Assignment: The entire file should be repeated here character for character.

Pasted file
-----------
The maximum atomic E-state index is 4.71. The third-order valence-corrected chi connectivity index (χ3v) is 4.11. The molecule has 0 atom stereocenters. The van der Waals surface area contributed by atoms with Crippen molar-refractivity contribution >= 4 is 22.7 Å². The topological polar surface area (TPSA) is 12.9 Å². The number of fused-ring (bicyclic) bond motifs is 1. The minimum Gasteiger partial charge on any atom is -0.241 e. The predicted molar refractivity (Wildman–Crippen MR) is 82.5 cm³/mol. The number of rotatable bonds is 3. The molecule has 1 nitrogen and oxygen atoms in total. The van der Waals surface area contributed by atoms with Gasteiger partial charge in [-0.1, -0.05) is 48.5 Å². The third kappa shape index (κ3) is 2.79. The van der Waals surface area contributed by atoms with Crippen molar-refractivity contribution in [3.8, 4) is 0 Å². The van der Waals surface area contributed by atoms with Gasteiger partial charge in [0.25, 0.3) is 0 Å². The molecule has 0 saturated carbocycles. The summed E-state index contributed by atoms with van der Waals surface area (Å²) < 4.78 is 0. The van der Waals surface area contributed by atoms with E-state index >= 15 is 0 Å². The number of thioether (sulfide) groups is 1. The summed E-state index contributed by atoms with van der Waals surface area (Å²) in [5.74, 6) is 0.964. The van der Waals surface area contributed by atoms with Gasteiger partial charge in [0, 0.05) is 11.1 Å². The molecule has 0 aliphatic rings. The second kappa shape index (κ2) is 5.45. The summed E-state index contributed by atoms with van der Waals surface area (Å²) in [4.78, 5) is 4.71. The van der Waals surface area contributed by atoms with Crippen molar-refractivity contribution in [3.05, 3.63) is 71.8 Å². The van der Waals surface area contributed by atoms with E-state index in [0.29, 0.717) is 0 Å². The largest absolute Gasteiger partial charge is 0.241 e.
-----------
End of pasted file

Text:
The maximum atomic E-state index is 4.71. The third-order valence-corrected chi connectivity index (χ3v) is 4.11. The molecule has 0 atom stereocenters. The van der Waals surface area contributed by atoms with Crippen molar-refractivity contribution >= 4 is 22.7 Å². The topological polar surface area (TPSA) is 12.9 Å². The number of fused-ring (bicyclic) bond motifs is 1. The minimum Gasteiger partial charge on any atom is -0.241 e. The predicted molar refractivity (Wildman–Crippen MR) is 82.5 cm³/mol. The number of rotatable bonds is 3. The molecule has 1 nitrogen and oxygen atoms in total. The van der Waals surface area contributed by atoms with Gasteiger partial charge in [-0.1, -0.05) is 48.5 Å². The third kappa shape index (κ3) is 2.79. The van der Waals surface area contributed by atoms with Crippen molar-refractivity contribution in [3.8, 4) is 0 Å². The van der Waals surface area contributed by atoms with Gasteiger partial charge in [0.25, 0.3) is 0 Å². The molecule has 0 saturated carbocycles. The summed E-state index contributed by atoms with van der Waals surface area (Å²) < 4.78 is 0. The van der Waals surface area contributed by atoms with E-state index >= 15 is 0 Å². The number of thioether (sulfide) groups is 1. The summed E-state index contributed by atoms with van der Waals surface area (Å²) in [5.74, 6) is 0.964. The van der Waals surface area contributed by atoms with Gasteiger partial charge in [0, 0.05) is 11.1 Å². The molecule has 0 aliphatic rings. The second kappa shape index (κ2) is 5.45. The summed E-state index contributed by atoms with van der Waals surface area (Å²) in [4.78, 5) is 4.71. The van der Waals surface area contributed by atoms with Crippen molar-refractivity contribution in [3.05, 3.63) is 71.8 Å². The van der Waals surface area contributed by atoms with E-state index in [0.29, 0.717) is 0 Å². The largest absolute Gasteiger partial charge is 0.241 e.